5 Light Therapy Hacks For Better Sleep & Overall Health, From A Functional MD
Question: How often do you think about your light environment? If your answer is uh, never, you're not alone. Light is everywhere, and yet we tend to underestimate its impact on well-being. But make no mistake: According to functional medicine doctor Leland Stillman, M.D., light can affect your sleep, your mood, your energy, and the list goes on. "You have to think about light as something that you're really getting a dose of every day," he says on this episode of the mindbodygreen podcast. "The good news is that light is something we can have total control over."
Here, he explains how to use light to your advantage—not just for sleep but for your overall health, too:
Swap your light bulbs.
"One of the big things I recommend to people is that they use warm-color temperature bulbs in their home, especially [in rooms] where they're going to be after dark," says Stillman. "Those frequencies are not going to disrupt their sleep and their melatonin cycling" (whereas, cooler, shortwave blue light suppresses melatonin production1 and can make it harder for you to fall asleep).
Essentially, you want your bulbs to reflect nature: After dark, the only light in nature is infrared, says Stillman, which means you want to minimize as much blue or green light in your bedtime environment as you can. "You're not going to have your circadian rhythms disrupted by small amounts of red, yellow, orange light," he adds. Think really warm, incandescent bulbs that resemble candlelight. "Those contain so little blue and green light that I don't see them creating an issue for people's circadian rhythms," he says.
Invest in blackout shades.
According to Stillman, a completely dark room is essential for sleep (other experts would agree). If you live in an urban area, it can be difficult to evade the glow from lampposts, neighboring buildings, and such. In that case, Stillman suggests you invest in a set of blackout shades. "A pair of blackout curtains may be the best investment somebody can make," he says. Or, at the very least, grab an eye mask.
Get bright light in the morning.
"I advocate for a sleeping environment where you will naturally get morning light that will wake you up," Stillman says. Of course, as we mentioned above, sometimes that's not possible if you live in a bustling city and thus can't sleep with the shades open—but it's important to get some sunlight into your eyes when you wake up. "Coffee on the terrace, a walk around the block, something that gets them into the brightest intensity of light in their environment," says Stillman.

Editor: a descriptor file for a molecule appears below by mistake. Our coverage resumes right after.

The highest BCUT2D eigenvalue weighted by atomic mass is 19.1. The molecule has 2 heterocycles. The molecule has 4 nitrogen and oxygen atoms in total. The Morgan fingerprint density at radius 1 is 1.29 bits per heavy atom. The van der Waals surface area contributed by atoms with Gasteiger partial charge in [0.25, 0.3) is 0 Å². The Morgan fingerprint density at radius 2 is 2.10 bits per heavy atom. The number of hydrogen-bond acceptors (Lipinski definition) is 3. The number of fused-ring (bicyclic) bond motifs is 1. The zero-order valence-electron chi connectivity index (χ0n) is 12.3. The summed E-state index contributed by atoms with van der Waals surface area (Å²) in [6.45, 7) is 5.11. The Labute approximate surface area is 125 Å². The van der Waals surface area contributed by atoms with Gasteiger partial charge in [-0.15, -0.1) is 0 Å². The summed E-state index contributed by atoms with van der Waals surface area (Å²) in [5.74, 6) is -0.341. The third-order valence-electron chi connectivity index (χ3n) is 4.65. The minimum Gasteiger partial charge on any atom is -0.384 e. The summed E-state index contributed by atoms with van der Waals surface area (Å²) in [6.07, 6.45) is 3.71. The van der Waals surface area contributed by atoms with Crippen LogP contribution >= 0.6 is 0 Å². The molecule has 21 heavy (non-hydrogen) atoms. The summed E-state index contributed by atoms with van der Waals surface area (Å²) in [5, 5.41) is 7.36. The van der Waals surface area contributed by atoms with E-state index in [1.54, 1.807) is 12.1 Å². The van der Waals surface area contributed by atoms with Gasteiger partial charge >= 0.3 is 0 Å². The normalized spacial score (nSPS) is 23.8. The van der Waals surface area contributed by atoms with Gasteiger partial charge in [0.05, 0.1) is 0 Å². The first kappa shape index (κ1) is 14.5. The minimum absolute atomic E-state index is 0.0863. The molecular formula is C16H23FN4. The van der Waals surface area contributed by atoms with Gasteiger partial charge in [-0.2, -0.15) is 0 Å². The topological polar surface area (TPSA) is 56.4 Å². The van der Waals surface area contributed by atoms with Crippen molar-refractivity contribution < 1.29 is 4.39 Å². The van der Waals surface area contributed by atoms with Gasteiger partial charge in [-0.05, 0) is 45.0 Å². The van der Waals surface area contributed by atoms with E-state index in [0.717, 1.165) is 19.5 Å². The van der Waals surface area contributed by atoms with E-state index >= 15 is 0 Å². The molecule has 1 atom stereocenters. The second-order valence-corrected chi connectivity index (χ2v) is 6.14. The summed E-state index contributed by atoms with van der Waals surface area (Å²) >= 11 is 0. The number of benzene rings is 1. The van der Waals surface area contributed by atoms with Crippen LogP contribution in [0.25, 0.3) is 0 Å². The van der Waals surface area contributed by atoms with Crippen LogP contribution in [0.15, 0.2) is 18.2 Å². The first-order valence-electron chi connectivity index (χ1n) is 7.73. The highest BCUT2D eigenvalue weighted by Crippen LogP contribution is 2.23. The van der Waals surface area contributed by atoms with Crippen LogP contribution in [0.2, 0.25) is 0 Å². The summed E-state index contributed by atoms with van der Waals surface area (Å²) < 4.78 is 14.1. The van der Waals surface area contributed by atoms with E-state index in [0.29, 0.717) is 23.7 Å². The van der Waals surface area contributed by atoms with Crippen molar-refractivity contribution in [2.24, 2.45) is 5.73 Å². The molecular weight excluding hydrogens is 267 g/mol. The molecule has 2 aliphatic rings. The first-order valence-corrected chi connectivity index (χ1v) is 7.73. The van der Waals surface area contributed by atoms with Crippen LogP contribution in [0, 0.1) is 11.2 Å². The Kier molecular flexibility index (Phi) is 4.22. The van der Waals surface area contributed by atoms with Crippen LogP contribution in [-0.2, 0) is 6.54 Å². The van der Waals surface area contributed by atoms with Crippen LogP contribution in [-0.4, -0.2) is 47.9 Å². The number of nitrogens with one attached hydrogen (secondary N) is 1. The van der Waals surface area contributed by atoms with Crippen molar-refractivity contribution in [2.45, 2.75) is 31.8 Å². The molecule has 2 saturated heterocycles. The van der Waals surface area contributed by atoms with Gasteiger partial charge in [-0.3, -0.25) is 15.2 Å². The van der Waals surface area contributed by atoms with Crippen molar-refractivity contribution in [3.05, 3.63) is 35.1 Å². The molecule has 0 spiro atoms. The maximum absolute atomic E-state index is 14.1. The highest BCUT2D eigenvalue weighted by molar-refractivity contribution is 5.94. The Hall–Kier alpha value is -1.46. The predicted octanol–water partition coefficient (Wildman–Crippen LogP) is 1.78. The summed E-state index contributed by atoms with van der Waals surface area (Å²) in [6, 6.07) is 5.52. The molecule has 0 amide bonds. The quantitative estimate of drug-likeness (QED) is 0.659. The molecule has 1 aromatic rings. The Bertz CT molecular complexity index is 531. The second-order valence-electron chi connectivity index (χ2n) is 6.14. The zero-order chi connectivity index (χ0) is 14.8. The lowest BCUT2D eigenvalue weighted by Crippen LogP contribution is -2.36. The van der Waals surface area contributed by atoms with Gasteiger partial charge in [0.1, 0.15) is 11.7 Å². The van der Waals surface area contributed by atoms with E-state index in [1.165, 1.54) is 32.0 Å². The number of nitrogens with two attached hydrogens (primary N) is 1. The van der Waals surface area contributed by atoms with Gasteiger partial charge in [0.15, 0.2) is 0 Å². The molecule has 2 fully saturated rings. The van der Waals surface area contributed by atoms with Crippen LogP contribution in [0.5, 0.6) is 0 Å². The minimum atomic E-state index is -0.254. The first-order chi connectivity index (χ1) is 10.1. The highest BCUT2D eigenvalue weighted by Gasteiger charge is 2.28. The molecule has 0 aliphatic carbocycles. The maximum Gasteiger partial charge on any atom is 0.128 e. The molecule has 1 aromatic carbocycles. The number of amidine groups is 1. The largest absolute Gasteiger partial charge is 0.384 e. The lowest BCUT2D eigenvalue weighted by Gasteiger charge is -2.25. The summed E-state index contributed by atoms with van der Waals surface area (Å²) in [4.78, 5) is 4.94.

See, during the day, you actually want that blue and green light exposure: The sun's blue light regulates your natural sleep and wake cycle2, helps boost alertness, and can even elevate your mood. "I want you to get a certain amount of light in your eye without glasses or contacts over them, just to make sure you're having adequate energy coming into the body to time those rhythms and to set off that cascade of neurotransmitter and hormone release," Stillman adds. (Safety comes first, of course; perhaps don't walk around the block if you can't see without glasses or contacts.)
If you live in an area that doesn't get much light (like far up north), Stillman recommends full-spectrum lighting bulbs to help mimic the sun. "They're a bright color temperature, which means they're somewhere between 3,000 and 5,000 Kelvin, which is the measurement we use to denote how much blue and green light is present." Just as how you can mimic nature when it's dark (with warmer bulbs), you can do the same during the day as needed.
Try a red light panel.
Let's address the elephant in the room: Sure, you may go on a quick morning walk for that initial burst of sunlight, but if you work in an office (or home-office) setting, chances are you're indoors staring at a screen for the rest of the day. Says Stillman, we tend to miss out on that precious infrared and red light when we're cooped up indoors—and on the flip side, fluorescent, flickery office lighting is especially problematic.
"I want people to get adequate, visible light, infrared, and red light," he says. A full-on infrared sauna is unrealistic for most of us (but if you are in the market, our favorites here), so he recommends investing in a red light panel. "It's not more than two inches, and you can hang it on your wall. Spend five to 20 minutes in front of it every day, and it sometimes has amazing benefits for people." (Here's a miniature model for $299; super pricey, but unfortunately most panels do cost a pretty penny.)
In terms of health benefits, he references the power of red light therapy for managing back pain (and research backs up the claim3), but we should note that these healing benefits are typically seen in professional settings with red light therapy beds. As for home devices, we need more research to make the call, but Stillman still recommends daily red light exposure if you can, just to get those frequencies into your body.
Download computer apps.
On the topic of screens, Stillman also recommends downloading apps that can counter flicker effects (which can lead to eye strain for some people). "Iris is an app that I've used in the past that will correct flicker effects," he says. "I'll also use [apps] like Iris or f.lux in order to change the color temperature on the screen and make it warmer, so there's less eye strain."
At its core, "light therapy" really just refers to using light to your advantage—which you can do in the comfort of your own home. All it takes is a few lifestyle tweaks.
Jason Wachob is the Founder and Co-CEO of mindbodygreen and the author of Wellth. He has been featured in the New York Times, Entrepreneur, Fast Company, and Vogue, and has a B.A. in history from Columbia University, where he played varsity basketball for four years.